Socially-distanced Iran parades on wheels, not feet, to commemorate 1979 revolution

DUBAI (Reuters) - Iranians staged a socially-distanced commemoration of their 1979 Islamic revolution on Wednesday, parading in vehicles to avoid infection rather than on foot and displaying ballistic missiles in defiance of Western efforts to curtail the programme.

State television carried live footage of cars, motorcycles and bicycles moving through the streets of dozens of cities and towns where normally tens of thousands of people march at the annual event.

Despite the switch to wheel-bound forms of parade, the ceremony’s sentiments remained unchanged. Participants waved Iranian flags and signs that read “Death to America” and “Death to Israel” - trademark slogans of the revolution that toppled the U.S.-backed Shah from his throne.

Iran, the Middle East country worst hit by COVID-19, has registered around 59,000 deaths and nearly 1.5 million cases. Authorities launched a vaccination drive on Tuesday, focusing initially on hospital intensive care personnel.

In an online speech, President Hassan Rouhani raised the prospect of diplomacy if there were reciprocal moves to break an impasse over its unravelling 2015 nuclear deal with big powers.

“The moment that they honour their commitments under the deal, we will adhere to our commitments... The only path is certainly the world’s agreement with Iran,” said Rouhani.

U.S. President Joe Biden has said that if Tehran returned to strict compliance with the deal, Washington would follow suit and use that as a springboard to a broader agreement that might restrict Iran’s missile development and regional activities.

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Ruling out talks over its military capabilities, Tehran insists that Washington should take the first step by lifting all sanctions reimposed on Iran after Biden’s predecessor Donald Trump abandoned the deal in 2018.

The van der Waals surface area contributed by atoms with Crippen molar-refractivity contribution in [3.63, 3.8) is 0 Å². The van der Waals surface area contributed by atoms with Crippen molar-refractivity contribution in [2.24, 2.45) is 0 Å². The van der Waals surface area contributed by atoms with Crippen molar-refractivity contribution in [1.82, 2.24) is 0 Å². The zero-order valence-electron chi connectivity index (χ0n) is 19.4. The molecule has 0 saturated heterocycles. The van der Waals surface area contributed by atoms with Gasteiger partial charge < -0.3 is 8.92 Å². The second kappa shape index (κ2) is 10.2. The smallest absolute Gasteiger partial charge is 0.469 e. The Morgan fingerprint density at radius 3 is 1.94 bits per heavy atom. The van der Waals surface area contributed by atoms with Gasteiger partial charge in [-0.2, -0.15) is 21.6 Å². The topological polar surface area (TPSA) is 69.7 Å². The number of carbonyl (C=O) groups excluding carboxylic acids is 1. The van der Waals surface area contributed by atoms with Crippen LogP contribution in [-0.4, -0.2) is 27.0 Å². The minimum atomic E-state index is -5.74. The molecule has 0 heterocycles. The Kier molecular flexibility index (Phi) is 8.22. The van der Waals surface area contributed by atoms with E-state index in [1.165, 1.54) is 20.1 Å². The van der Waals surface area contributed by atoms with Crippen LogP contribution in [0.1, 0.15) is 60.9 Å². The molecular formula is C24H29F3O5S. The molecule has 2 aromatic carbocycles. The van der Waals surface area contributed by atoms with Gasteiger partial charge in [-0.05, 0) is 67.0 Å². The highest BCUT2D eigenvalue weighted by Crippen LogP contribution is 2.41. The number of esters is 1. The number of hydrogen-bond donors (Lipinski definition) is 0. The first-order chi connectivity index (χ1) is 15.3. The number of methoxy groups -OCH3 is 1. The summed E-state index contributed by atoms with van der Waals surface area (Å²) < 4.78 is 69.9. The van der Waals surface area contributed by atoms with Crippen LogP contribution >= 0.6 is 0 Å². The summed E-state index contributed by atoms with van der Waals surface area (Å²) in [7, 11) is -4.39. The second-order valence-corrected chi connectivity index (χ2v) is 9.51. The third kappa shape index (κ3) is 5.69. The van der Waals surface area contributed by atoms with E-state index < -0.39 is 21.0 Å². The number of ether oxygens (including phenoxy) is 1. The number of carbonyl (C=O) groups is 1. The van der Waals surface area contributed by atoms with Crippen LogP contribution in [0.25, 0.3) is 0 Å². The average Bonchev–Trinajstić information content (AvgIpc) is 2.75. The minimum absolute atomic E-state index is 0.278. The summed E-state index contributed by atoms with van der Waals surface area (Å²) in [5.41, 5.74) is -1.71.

“Time is running out for Washington and the current window is closing fast,” state TV quoted Foreign Minister Mohammad Javad Zarif as saying.

Tehran faces Feb. 21 deadline when a new Iranian law obliges the government to scrap the sweeping inspection powers given to the U.N. nuclear watchdog by the deal and limiting inspections to declared nuclear sites only.

The U.S. sanctions, coupled with the coronavirus crisis, have wrecked the economy in Iran, where official data in September showed that over 50% of Iranians were living below the poverty line.

State television showed three ballistic missiles on display in Tehran’s Azadi (Freedom) Square and said they had launch ranges of between 700 and 1,000 km (435-620 miles).

It also aired footage of underground missile bases that the elite Revolutionary Guards unveiled over the past few years.

Iran has insisted its nuclear programme is to generate power and for other peaceful purposes. But U.S. intelligence agencies and the United Nations nuclear watchdog believe Iran once had a nuclear weapons programme that it halted.

Writing by Parisa Hafezi, Editing by William Maclean and Mark Heinrich